Scan to BIM Modeling for conservation and restoration of Heritage Buildings
Point Cloud to BIM
What are Heritage Sites?
UNESCO has defined the World Heritage (natural and cultural) as our legacy from the past which is relevant today and will be passed on to future generations (Source: https://whc.unesco.org/en/about/). They are located across all the continents and are considered to be of extreme importance and value to humanity. Cultural heritage includes historical monuments and buildings, archeological sites, etc. and we will be discussing conservation and restoration of this heritage with the help of Scan to BIM Services.
How are they different from other buildings?
Heritage sites are decades or centuries old monuments. Most of the times, they belong to a different architectural era wherein the styles of design and decoration were very different from the prevalent styles. Moreover, these sites are increasingly under threat of destruction because of decays due to age. Changing social and environmental conditions aggravate the condition further with even greater formidable phenomenon of damage/destruction. Hence, it is imperative to carry out conservation and restoration of these sites as it has been identified as a driving force for socio-economic development.
The traditional method of restoration and conservation of sites was particularly tedious and time-consuming. Lack of information and proper documentation makes the process even more complicated and expensive. It was then realized that modern technologies should be utilized to speed up the process while improving the quality of restoration as well as documentation for future use. Architects were in favor of a structured digital 3D approach with a relevant reference frame that can be used for future maintenance, conservation, and restoration. Newer technologies such as 3D scanning and photogrammetry have accelerated the data-collection process for creating intelligent 3D models.
Scan to BIM Modeling for Restoration and Conservation
Scan to BIM Modeling (also known as Point Cloud to BIM) is one such technology that has brought about a huge change in the way the restoration activity is carried out. In this process, the site or monument is scanned using high-quality laser scanners. The data is generated in the form of billions of points in a three-dimensional frame. When these points are registered with a reference, they provide a detailed and precise account of the as-built condition of the monument.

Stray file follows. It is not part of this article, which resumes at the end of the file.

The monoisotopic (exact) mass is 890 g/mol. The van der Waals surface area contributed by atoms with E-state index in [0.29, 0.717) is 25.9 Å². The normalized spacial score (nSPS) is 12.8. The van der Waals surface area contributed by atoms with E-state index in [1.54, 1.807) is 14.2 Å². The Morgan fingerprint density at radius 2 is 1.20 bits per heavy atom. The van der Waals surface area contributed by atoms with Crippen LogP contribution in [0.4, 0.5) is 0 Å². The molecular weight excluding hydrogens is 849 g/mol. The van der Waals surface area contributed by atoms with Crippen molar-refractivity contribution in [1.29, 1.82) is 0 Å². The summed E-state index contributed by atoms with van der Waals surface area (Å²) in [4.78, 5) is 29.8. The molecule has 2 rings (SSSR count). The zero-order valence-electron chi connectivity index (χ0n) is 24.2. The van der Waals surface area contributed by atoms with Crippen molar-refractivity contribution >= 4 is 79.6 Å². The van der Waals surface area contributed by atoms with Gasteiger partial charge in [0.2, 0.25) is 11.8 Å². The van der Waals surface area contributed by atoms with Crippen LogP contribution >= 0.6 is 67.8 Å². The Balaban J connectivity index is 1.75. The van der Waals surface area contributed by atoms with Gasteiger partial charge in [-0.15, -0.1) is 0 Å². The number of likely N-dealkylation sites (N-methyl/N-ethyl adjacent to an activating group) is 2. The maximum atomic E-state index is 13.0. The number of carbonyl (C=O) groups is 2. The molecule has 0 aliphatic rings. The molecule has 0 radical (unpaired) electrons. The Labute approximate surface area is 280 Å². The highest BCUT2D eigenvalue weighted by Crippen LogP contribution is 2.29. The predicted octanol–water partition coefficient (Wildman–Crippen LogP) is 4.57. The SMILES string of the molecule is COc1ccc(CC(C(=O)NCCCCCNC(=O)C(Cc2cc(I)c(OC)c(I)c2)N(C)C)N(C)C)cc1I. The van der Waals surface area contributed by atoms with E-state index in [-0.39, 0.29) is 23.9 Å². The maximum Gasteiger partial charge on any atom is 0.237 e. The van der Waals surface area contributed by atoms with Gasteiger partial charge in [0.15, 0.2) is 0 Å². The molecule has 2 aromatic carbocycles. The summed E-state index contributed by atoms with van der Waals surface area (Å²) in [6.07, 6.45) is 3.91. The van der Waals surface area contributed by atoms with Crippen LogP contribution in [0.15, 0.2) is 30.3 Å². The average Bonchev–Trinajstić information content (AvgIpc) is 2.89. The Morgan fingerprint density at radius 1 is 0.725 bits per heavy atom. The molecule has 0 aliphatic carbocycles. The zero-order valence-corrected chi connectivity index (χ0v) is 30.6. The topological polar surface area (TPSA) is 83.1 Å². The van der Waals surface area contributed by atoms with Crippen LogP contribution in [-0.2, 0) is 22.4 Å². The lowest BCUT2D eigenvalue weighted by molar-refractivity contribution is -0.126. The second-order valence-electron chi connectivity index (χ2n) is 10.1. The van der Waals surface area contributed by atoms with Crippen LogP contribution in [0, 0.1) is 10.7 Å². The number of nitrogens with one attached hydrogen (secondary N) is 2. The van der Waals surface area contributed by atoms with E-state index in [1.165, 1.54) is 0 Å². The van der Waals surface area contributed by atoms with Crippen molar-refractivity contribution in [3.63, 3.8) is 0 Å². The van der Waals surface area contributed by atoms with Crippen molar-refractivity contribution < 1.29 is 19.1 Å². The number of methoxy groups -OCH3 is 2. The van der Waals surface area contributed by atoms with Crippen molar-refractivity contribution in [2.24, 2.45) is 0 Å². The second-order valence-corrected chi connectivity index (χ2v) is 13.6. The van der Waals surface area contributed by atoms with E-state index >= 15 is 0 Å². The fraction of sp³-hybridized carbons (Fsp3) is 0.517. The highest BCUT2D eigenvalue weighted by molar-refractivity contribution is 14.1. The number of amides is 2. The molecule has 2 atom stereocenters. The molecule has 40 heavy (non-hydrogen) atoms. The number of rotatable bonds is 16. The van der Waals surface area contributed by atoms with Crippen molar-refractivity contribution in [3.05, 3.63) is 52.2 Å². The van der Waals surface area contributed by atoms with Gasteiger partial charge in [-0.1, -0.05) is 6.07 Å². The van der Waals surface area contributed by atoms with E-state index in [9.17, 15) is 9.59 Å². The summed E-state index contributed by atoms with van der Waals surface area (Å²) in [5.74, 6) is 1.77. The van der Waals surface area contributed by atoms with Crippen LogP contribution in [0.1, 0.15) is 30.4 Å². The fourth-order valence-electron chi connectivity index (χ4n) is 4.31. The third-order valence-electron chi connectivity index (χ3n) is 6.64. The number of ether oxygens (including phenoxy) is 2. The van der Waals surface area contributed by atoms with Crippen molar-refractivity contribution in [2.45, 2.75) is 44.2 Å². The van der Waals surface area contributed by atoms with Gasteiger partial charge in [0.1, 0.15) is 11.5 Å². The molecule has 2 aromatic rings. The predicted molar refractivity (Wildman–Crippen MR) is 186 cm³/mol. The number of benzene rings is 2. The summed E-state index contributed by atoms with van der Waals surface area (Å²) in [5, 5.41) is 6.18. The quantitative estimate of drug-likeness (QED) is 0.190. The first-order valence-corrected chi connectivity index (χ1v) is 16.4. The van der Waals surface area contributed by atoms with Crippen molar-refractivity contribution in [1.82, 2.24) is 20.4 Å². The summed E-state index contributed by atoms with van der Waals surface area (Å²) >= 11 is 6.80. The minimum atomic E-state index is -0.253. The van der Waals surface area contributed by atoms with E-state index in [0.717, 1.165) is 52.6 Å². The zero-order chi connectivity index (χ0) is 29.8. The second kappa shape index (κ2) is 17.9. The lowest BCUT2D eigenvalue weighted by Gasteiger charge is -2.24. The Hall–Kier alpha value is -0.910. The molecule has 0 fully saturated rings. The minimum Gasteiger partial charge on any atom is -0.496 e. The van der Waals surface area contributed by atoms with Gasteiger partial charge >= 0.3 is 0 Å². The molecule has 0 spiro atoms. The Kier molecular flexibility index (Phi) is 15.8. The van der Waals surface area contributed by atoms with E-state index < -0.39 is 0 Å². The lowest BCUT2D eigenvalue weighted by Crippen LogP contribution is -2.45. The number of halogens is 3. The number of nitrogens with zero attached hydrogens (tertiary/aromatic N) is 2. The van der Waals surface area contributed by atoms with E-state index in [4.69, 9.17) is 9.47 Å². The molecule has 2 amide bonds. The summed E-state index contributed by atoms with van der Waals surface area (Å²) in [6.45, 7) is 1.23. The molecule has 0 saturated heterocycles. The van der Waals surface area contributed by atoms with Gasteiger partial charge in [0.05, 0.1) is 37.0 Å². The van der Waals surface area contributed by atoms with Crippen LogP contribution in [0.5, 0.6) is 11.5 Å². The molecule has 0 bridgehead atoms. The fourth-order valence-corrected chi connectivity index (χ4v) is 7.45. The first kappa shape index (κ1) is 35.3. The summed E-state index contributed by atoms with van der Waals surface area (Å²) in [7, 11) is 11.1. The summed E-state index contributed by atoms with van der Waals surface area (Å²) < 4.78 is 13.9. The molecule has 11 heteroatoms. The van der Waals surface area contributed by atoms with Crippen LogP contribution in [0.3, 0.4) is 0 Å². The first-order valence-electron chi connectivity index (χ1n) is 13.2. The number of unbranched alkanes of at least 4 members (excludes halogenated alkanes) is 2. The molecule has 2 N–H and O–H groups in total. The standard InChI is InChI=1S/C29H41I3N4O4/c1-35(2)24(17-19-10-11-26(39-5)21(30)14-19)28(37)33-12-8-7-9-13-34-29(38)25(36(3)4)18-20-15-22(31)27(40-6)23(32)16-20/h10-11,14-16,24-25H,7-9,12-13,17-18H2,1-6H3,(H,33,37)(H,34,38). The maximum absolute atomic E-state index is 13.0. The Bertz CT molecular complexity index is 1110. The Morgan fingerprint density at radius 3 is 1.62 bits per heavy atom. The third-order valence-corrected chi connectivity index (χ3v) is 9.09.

To understand how utilizing Point Cloud to BIM Services in the restoration process, let us consider an example of restoration of an ancient church building in the US. The church was built in the 19th century and was a prominent site of worship and faith. It was decided to generate scans of the church using laser scanners. Once the building was scanned, the point cloud was registered and cleared of noise. These scans, along with the 3600 photographs, formed a base to create an accurate 3D architectural model.
The scans were linked to Revit, which is a BIM software and supports the linking of scans. Mirror balls in the scans enabled the team to view areas that were not visible clearly in the scans. With the help of these techniques, the team was able to create an as-built Architectural BIM model. Modeling intricate details such as the curves, ornamentations, and decorations with precision was a challenge which was overcome with the help of the massing technique.
Several Governmental and non-governmental organizations across the world are making efforts in preserving heritage. With the AEC industry increasingly becoming comfortable in adopting various BIM techniques in the projects, it has opened up a new arena for the restoration of monuments. Architectural BIM Modeling and Point Cloud to BIM Modeling is particularly helpful in creating as-built models that can be used to carry out the renovation works. Moreover, after restoration work is completed, this data can be updated back to the 3D model and stored for future use. With further advancements in BIM, the process will become highly beneficial by overcoming specific challenges that are encountered in renovating historical sites. (I will discuss this in one of my upcoming blogs. Keep reading…).